If your algorithm achieves a 1.5 approximation on all but a finite set $S$ of instances, on which your algorithm achieves a 2-approximation, then you could "improve" your algorithm by "hardwiring" the optimal solutions for the instances in $S$ into your algorithm. In short, for theoretical purposes, an algorithm that succeeds on all but a finite set of instances is just as good as an algorithm that always succeeds. Therefore, a theoretically meaningful tight example is actually an infinite family of tight examples. As Yuval says, any infinite family of examples will do, you don't need an example for every instance size.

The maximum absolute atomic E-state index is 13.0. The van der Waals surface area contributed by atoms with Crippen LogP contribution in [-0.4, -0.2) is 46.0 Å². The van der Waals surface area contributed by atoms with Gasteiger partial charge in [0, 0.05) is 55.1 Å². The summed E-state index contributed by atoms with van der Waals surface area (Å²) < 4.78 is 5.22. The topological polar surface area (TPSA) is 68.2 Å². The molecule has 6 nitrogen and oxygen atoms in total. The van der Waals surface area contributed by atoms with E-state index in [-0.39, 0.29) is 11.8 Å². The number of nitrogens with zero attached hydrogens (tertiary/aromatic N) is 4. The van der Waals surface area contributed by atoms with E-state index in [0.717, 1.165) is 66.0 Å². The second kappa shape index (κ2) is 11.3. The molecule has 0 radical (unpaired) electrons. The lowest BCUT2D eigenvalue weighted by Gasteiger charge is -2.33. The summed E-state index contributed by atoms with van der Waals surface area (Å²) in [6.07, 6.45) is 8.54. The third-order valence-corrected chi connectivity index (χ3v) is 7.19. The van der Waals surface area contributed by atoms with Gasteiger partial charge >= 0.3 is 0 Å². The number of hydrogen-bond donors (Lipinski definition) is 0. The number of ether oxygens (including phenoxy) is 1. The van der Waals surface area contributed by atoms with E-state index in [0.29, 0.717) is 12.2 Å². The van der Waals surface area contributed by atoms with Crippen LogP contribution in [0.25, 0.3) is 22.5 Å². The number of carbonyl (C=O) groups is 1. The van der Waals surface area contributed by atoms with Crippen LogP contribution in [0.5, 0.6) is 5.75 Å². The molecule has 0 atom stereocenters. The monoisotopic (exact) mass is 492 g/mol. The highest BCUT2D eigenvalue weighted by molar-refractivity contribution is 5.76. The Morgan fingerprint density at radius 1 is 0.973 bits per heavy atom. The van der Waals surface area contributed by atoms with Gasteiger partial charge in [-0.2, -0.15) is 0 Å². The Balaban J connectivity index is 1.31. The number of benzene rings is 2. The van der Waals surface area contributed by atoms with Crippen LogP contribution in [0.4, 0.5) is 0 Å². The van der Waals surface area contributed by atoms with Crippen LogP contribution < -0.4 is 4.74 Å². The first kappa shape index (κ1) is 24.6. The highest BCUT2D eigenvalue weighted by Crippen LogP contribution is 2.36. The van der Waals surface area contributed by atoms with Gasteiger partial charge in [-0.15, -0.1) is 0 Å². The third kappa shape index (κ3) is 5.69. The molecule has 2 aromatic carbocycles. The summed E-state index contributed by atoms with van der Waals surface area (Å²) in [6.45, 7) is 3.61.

That being said, most problems allow you to "scale up" a small example into a larger one.